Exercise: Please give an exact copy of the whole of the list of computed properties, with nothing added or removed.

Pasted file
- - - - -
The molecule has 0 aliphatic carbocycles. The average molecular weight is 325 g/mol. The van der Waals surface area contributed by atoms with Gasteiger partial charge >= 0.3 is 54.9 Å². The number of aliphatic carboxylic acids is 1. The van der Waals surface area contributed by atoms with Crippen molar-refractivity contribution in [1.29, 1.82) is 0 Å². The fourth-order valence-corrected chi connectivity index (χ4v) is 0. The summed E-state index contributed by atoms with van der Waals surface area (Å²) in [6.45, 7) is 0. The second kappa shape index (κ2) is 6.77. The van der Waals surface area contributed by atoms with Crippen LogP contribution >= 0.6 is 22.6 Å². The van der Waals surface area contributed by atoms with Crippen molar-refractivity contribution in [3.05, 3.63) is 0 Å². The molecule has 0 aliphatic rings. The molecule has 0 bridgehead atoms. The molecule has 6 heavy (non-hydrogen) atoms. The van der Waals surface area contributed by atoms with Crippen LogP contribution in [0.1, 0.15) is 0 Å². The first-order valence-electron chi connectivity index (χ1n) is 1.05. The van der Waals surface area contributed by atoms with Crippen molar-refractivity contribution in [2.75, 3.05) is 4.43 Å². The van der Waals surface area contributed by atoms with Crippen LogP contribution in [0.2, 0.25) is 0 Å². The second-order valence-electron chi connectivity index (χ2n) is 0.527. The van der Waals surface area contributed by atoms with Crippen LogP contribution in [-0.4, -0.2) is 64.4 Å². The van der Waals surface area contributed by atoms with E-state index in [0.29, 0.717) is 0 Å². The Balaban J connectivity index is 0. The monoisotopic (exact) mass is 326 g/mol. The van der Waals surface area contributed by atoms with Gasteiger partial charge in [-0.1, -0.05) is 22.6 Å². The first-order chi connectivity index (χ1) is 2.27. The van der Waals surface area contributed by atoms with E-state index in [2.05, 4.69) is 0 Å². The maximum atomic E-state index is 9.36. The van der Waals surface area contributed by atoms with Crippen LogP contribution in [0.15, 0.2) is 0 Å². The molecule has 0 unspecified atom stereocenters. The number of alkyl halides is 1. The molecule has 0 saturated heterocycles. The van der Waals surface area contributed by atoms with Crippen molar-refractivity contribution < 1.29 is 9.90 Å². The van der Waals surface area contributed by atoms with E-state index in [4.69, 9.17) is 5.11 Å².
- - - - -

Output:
The molecule has 0 aliphatic carbocycles. The average molecular weight is 325 g/mol. The van der Waals surface area contributed by atoms with Gasteiger partial charge >= 0.3 is 54.9 Å². The number of aliphatic carboxylic acids is 1. The van der Waals surface area contributed by atoms with Crippen molar-refractivity contribution in [1.29, 1.82) is 0 Å². The fourth-order valence-corrected chi connectivity index (χ4v) is 0. The summed E-state index contributed by atoms with van der Waals surface area (Å²) in [6.45, 7) is 0. The second kappa shape index (κ2) is 6.77. The van der Waals surface area contributed by atoms with Crippen LogP contribution >= 0.6 is 22.6 Å². The van der Waals surface area contributed by atoms with Crippen molar-refractivity contribution in [3.05, 3.63) is 0 Å². The molecule has 0 aliphatic rings. The molecule has 0 bridgehead atoms. The molecule has 6 heavy (non-hydrogen) atoms. The van der Waals surface area contributed by atoms with Crippen LogP contribution in [0.1, 0.15) is 0 Å². The first-order valence-electron chi connectivity index (χ1n) is 1.05. The van der Waals surface area contributed by atoms with Crippen molar-refractivity contribution in [2.75, 3.05) is 4.43 Å². The van der Waals surface area contributed by atoms with Crippen LogP contribution in [0.2, 0.25) is 0 Å². The second-order valence-electron chi connectivity index (χ2n) is 0.527. The van der Waals surface area contributed by atoms with Crippen LogP contribution in [-0.4, -0.2) is 64.4 Å². The van der Waals surface area contributed by atoms with E-state index in [0.29, 0.717) is 0 Å². The Balaban J connectivity index is 0. The monoisotopic (exact) mass is 326 g/mol. The van der Waals surface area contributed by atoms with Gasteiger partial charge in [-0.1, -0.05) is 22.6 Å². The first-order chi connectivity index (χ1) is 2.27. The van der Waals surface area contributed by atoms with E-state index in [2.05, 4.69) is 0 Å². The maximum atomic E-state index is 9.36. The van der Waals surface area contributed by atoms with Crippen LogP contribution in [0.15, 0.2) is 0 Å². The molecule has 0 unspecified atom stereocenters. The number of alkyl halides is 1. The molecule has 0 saturated heterocycles. The van der Waals surface area contributed by atoms with Crippen molar-refractivity contribution < 1.29 is 9.90 Å². The van der Waals surface area contributed by atoms with E-state index in [4.69, 9.17) is 5.11 Å².